Locomotor activity predicts acquisition of self-administration behavior but not cocaine intake

Jennifer M. Mitchell, Chris L. Cunningham, Gregory P. Mark

Research output: Contribution to journalArticlepeer-review

42 Scopus citations


The current study investigates locomotor activity in a novel environment and correlates these activity levels with cocaine self-administration in rats that were either trained or untrained on a lever-pressing task prior to cocaine self-administration. The authors report that it is the rate of learning the lever-pressing task, not cocaine self-administration, that correlates with locomotor activity. The results suggest that a correlation between locomotor activity and cocaine self-administration is secondary to a link between locomotor activity and rate of learning to lever press for a reward. The authors conclude that locomotor activity is not necessarily an indicator of propensity to self-administer cocaine and demonstrate that environmental novelty and rate of learning an operant task are important considerations when designing experiments on drug-seeking behaviors.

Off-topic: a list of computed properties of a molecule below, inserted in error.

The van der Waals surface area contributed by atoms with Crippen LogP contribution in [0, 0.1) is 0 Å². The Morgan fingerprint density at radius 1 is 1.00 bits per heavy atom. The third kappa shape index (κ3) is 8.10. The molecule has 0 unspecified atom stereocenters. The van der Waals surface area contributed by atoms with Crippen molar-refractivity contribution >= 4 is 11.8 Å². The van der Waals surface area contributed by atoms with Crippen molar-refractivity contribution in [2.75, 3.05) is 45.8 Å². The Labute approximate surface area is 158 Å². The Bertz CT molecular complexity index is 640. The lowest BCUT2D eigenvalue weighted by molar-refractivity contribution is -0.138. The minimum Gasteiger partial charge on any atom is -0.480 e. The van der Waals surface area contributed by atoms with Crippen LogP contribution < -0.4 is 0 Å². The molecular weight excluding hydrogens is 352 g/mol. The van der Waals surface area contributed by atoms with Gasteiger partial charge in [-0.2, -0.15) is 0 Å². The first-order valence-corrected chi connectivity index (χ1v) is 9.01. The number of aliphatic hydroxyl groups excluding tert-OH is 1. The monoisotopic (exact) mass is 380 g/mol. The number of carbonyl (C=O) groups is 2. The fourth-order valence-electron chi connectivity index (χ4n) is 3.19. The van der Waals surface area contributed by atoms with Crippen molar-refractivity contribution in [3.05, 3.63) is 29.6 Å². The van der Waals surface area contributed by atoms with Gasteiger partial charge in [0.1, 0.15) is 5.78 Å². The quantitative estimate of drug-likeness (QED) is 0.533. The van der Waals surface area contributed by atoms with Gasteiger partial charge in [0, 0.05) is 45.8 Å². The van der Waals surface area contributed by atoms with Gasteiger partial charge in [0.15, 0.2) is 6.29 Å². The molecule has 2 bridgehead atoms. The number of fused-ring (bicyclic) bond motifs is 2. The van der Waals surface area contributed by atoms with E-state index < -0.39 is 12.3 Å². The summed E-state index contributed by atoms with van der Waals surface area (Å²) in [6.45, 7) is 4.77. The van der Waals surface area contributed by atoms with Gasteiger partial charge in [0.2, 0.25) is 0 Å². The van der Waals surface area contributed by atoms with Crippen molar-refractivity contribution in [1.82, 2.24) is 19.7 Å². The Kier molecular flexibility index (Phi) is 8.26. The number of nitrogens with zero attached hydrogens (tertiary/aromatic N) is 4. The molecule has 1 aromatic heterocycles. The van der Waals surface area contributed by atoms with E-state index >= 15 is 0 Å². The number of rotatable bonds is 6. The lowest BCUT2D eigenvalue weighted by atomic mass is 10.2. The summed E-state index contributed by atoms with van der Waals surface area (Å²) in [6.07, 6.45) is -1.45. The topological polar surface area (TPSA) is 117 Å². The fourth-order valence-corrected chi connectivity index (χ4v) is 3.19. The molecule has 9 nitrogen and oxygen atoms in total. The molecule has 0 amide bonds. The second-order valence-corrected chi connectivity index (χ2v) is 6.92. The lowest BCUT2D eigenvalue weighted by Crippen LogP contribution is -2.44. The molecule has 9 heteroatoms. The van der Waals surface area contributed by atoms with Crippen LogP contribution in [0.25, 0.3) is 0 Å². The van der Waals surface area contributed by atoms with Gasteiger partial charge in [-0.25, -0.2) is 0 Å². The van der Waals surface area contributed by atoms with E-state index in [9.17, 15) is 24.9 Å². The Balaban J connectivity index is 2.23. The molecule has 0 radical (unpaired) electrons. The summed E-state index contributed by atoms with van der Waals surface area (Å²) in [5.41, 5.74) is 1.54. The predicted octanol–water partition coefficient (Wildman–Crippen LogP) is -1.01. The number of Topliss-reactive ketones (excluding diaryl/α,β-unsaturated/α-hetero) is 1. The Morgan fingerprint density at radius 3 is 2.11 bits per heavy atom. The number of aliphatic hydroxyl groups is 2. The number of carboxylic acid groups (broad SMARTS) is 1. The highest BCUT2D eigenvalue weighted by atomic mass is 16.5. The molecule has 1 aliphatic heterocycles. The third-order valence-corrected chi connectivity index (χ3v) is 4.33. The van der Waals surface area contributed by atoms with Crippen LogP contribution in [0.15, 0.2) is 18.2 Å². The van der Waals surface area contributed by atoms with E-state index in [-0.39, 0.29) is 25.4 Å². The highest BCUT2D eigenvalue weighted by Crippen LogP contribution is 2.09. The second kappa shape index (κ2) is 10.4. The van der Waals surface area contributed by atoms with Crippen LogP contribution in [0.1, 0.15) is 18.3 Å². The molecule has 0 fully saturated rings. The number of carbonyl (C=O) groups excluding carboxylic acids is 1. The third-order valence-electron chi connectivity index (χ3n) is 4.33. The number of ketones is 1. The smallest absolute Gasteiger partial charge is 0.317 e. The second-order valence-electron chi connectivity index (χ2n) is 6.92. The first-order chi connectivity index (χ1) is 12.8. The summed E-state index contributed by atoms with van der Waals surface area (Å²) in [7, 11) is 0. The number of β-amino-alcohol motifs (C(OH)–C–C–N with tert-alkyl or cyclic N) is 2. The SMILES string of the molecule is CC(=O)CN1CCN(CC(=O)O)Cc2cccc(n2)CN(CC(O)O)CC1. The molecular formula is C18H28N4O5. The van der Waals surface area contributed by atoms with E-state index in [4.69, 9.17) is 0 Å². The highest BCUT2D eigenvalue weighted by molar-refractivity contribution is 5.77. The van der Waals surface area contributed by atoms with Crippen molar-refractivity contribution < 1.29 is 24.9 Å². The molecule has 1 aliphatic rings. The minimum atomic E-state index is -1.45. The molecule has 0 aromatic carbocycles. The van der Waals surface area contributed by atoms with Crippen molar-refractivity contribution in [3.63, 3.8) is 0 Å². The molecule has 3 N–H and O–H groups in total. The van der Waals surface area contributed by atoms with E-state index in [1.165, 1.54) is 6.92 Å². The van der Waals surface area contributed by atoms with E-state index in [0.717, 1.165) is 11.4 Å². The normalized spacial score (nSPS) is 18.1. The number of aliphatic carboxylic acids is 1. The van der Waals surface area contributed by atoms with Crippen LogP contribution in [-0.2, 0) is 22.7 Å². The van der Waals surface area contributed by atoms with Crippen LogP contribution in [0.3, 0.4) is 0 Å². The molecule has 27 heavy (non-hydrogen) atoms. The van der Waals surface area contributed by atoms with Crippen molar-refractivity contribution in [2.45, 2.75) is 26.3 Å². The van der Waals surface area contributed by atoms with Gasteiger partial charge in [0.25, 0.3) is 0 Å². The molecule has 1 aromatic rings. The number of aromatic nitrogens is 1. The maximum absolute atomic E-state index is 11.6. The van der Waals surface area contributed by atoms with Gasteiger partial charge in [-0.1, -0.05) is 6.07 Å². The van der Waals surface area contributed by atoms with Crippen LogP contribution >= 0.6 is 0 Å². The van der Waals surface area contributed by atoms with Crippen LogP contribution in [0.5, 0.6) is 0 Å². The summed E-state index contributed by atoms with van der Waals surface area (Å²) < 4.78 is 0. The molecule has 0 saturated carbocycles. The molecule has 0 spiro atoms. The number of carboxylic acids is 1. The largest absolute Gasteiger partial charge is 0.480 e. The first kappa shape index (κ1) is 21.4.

Original languageEnglish (US)
Pages (from-to)464-472
Number of pages9
JournalBehavioral Neuroscience
Issue number2
StatePublished - Apr 2005
Externally publishedYes


  • Addiction
  • Cocaine
  • Learning
  • Locomotion
  • Self-administration

ASJC Scopus subject areas

  • Behavioral Neuroscience


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